What can we learn from the TalkTalk hack?

The TalkTalk hack is reputedly going to cost some £35 million in one-off costs, according to the company.

But it will not stop there. Reputational damage, share price drops, the loss of customer trust and loyalty, the list is likely to go on and on.

"Preventing cyber-attacks can be expensive but doing nothing to prevent them will cost considerably more, as we have seen", says Colin Tankard, managing director of data security company, Digital Pathways.

So what can be learnt from the TalkTalk debacle?

Tankard lists the following six key points to consider:

1. It seems that TalkTalk was exploited through a well-known vulnerability that would indicate poor patch management of its systems. If they could not patch, due to the age of the application, then they should have ring-fenced their server. Make sure you keep up to date with any patches.

2. Had TalkTalk been reviewing its server log data it should have been alerted to unusual behaviours. It is possible that its server team were ignorant of, or ignored, these alerts. Organisations should have multiple ways to alert key stakeholders within the business so that senior managers/governance officers/boards can question non-action.

3. It looks as if TalkTalk did not have a ‘thought out strategy’ to handle such an event. Their response to the act was slow, their approach to the press was unstructured and they allowed not only brand damage but also personal damage to its CEO, Dido Harding. All organisations should have a robust and fit for purpose disaster recovery plan to fall back on.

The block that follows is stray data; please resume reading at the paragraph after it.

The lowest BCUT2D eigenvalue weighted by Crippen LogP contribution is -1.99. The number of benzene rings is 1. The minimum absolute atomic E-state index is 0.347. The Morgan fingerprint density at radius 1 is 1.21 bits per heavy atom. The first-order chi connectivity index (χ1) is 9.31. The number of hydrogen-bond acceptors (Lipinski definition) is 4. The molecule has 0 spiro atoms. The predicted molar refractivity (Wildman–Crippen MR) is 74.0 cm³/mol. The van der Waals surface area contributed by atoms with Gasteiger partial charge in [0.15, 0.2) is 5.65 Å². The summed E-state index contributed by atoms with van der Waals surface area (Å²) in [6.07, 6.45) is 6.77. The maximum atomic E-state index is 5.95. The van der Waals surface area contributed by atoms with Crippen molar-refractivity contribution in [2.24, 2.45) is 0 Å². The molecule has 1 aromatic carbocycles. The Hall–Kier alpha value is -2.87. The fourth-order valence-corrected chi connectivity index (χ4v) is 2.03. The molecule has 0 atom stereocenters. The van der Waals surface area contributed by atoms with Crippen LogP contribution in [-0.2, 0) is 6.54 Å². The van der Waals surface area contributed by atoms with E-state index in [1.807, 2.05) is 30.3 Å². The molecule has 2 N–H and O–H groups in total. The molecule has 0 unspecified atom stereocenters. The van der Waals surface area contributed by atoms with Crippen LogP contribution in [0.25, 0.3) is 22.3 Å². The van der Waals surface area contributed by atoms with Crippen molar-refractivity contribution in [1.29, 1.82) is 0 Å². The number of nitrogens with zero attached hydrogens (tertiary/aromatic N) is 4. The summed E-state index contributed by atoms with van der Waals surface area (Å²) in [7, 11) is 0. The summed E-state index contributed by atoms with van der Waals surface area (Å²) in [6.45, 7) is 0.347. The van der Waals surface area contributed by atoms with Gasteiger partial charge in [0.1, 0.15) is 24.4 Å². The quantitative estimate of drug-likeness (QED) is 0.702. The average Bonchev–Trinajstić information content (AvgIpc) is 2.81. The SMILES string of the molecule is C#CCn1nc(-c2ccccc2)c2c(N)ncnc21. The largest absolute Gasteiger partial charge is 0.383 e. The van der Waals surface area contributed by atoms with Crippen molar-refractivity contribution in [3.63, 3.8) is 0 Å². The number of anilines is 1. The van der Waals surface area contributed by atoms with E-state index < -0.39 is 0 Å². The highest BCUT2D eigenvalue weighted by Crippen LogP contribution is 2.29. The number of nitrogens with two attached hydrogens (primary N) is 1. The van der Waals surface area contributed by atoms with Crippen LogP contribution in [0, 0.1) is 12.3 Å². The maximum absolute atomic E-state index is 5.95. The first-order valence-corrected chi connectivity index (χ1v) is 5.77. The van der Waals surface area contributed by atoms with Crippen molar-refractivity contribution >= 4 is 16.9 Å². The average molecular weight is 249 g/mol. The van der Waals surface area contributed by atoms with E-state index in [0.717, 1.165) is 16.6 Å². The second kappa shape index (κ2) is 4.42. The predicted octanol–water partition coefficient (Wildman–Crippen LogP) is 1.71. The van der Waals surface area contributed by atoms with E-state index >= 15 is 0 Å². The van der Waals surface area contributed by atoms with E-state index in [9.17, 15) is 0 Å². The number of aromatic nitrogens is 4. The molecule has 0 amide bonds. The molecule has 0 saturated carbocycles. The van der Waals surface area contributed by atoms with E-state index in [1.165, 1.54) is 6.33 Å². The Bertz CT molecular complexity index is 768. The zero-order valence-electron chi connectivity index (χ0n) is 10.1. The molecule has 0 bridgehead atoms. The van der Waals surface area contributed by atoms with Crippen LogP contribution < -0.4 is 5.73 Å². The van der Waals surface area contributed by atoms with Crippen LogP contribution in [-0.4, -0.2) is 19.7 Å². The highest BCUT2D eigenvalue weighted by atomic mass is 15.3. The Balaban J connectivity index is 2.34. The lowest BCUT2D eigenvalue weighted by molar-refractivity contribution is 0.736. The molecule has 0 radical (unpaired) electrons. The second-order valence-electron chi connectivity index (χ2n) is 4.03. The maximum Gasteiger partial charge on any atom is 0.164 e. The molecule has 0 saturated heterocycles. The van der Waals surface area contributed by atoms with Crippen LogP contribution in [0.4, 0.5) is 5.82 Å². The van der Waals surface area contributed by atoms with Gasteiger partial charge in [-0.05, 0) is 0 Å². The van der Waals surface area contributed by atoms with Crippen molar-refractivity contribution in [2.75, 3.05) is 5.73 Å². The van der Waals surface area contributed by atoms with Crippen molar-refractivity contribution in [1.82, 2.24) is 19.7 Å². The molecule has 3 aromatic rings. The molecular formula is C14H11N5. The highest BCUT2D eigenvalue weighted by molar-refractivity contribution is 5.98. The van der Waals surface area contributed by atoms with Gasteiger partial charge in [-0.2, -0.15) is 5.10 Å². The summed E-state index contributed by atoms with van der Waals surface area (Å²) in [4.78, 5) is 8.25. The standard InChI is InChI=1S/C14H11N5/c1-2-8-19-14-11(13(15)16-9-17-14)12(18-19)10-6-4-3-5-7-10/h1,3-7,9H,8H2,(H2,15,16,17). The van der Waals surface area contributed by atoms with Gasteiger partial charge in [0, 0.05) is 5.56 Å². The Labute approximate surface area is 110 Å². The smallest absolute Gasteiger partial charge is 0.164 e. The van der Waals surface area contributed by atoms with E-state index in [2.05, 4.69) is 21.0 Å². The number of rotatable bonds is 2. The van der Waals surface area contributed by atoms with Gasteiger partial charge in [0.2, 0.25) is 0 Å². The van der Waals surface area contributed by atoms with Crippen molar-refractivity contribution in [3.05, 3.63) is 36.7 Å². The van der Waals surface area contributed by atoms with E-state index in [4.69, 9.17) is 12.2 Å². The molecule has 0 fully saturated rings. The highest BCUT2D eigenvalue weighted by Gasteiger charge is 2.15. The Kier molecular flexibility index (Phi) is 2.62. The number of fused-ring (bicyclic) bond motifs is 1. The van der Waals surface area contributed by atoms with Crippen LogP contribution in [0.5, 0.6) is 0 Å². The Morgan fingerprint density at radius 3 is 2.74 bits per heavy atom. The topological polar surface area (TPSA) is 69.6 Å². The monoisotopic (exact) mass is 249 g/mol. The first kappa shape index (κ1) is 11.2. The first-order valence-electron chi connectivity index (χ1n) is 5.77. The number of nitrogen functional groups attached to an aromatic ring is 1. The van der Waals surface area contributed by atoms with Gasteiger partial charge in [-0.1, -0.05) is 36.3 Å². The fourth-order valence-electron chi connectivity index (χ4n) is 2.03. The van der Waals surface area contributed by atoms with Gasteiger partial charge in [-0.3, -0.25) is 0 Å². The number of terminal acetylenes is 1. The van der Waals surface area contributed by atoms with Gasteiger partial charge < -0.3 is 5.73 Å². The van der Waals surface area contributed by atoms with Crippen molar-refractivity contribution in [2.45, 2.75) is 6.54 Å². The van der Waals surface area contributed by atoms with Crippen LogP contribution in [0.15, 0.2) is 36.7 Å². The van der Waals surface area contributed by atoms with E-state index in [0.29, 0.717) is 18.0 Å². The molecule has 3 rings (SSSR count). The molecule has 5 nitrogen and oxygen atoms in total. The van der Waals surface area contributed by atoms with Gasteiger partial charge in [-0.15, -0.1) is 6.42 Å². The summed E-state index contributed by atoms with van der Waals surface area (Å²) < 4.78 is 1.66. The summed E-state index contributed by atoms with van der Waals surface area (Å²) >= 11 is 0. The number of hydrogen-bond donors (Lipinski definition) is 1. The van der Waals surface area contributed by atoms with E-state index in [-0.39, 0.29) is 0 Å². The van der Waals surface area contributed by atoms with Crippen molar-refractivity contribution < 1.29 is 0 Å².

4. It seems as if TalkTalk had suffered four previous hacks. For context, TalkTalk has not been the subject of four hacks in the last year. In December 2014, one of TalkTalk’s third party suppliers suffered an internal data breach which meant that some limited, non-financial customer information was illegally accessed. In August 2015, Carphone Warehouse, which hosts the mobile.talktalk.co.uk website alongside a number of others, was subject to a cyber attack, not TalkTalk. This should have alerted them to the fact that they needed to strengthened their defences. It is likely they thought it would not happen again. This is always a bad assumption to take. Companies should have a clear strategy with absolute support of the board.

5. The cost of a breach can be vast, as we see in this case. The lesson to learn here is that investing in the best security systems has to be ‘a must’ and not a ‘like to’.

6. Finally, the TalkTalk hack shows just how open networks are. Organisations need to start to ‘cloak’ or hide parts of their network so if one area is compromised the rest is protected. Creating a 'honeypot' in order to attract would-be hackers to a server, where they can be monitored, allows the organisation time to think through a strategy to stop the hack or to bring in law enforcement teams in order to pursue the hacker through forensic means.

Tankard adds, "The TalkTalk hack, devastating as it is, is just one of hundreds of hacks everyday. No company can ignore data security issues anymore. If they do, the consequences can be dire, as we have seen".

Colin Tankard, managing director, Digital Pathways